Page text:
The U.S. Department of Agriculture announced Tuesday that nearly 3,000 districts in high-need areas could soon get partial reimbursement to offer students free breakfasts and lunches at schools.
The USDA is expanding the Community Eligibility Provision, which allows schools and districts in low-income areas to serve breakfast and lunch at no cost to students without collecting household applications. Currently, 40% of students within a district must be from families that qualify for various income-based federal assistance programs.
The new rule lowers the threshold to 25%, meaning thousands of schools could potentially join the program.
Schools have the option to join the program, and local or state funds must fill any gap between program costs and federal support, the USDA said.
The announcement comes as eight states (California, Colorado, Maine, Massachusetts, Michigan, Minnesota, New Mexico and Vermont) have enacted universal free school lunches.
"Increasing access to free, healthy school breakfast and lunch will decrease childhood hunger, improve child health and student readiness, and put our nation on the path to better nutrition and wellness," said Agriculture Secretary Tom Vilsack.
The USDA says the program helps increase food security for students from households that barely miss the cutoff to be eligible for free and reduced-price school meals. Officials also say the program reduces the stigma behind being placed in school lunch programs.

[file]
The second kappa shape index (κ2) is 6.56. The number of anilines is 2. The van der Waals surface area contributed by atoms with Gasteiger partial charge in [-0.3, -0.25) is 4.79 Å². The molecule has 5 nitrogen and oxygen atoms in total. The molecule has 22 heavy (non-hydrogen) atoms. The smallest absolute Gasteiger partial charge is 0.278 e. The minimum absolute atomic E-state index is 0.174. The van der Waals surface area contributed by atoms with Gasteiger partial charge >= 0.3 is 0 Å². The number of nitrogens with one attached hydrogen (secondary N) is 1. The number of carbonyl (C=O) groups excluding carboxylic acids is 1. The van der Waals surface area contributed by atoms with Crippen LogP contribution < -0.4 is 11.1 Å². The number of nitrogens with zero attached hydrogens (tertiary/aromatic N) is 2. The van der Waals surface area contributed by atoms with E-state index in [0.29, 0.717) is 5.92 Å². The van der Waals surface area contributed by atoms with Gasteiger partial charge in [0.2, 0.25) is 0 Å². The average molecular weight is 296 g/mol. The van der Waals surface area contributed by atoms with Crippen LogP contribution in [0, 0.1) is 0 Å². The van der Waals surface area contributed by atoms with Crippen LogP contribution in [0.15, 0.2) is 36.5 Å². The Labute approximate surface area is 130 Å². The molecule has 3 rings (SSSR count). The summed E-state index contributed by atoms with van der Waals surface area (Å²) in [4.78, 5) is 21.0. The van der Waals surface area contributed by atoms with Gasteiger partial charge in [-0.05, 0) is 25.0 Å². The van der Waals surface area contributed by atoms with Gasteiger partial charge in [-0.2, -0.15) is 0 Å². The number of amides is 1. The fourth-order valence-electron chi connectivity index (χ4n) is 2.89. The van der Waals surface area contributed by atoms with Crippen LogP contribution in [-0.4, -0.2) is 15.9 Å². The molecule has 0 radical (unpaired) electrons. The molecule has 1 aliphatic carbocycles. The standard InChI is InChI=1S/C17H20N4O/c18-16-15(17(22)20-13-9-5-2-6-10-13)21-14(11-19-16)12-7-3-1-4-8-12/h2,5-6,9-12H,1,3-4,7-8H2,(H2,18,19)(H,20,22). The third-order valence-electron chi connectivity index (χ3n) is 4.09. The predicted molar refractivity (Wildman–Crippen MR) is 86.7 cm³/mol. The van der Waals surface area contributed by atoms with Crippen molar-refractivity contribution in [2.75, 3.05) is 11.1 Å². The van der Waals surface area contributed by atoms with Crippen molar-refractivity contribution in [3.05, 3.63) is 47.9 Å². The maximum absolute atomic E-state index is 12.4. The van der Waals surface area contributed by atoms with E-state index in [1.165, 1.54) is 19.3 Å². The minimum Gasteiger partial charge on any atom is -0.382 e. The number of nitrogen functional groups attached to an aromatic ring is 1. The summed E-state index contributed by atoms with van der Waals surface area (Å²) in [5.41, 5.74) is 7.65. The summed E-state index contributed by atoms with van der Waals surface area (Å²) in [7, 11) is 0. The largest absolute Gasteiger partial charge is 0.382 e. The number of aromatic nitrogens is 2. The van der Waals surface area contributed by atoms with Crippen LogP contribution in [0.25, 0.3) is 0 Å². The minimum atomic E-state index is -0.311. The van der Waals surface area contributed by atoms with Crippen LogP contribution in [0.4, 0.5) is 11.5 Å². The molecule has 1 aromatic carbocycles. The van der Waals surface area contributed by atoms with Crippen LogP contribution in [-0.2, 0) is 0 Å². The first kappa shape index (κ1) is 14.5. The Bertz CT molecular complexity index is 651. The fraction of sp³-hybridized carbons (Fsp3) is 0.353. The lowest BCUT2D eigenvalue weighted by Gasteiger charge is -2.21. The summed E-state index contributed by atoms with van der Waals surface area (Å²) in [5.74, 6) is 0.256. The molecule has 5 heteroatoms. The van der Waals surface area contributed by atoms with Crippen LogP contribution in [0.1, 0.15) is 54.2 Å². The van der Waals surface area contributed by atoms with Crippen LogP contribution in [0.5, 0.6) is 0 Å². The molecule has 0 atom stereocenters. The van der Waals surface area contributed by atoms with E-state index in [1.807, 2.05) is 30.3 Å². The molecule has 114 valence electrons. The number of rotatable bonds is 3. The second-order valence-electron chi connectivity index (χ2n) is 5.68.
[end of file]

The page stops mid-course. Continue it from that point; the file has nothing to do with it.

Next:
One other benefit is that it saves administrators time as it makes all students within a school eligible for free meals.
USDA leaders say ensuring kids have access to meals at school helps with learning.
"More children are fueled for learning and development when they can count on tasty, nutritious meals at school. While there is still more work ahead to ensure every K-12 student in the nation can access healthy school meals at no cost, this is a significant step on the pathway towards that goal," said Stacy Dean, USDA deputy under secretary for Food, Nutrition, and Consumer Services.
The federal free and reduced-cost lunch program is based on family income. For children to qualify for a free school lunch, their family must earn less than 130% of the federal poverty level. The family must earn less than 185% of the federal poverty level for a reduced-cost meal.
In 2023-24, the cutoff for free school lunches for a household of four is $39,000. For reduced-cost lunches, the cutoff for a household of four is $55,500.
As of last school year, about 9,500 districts were eligible for the Community Eligibility Provision. Of those, 68% opted into the program. About 19.9 million students in 2022-23 attended a school that adopted the program.
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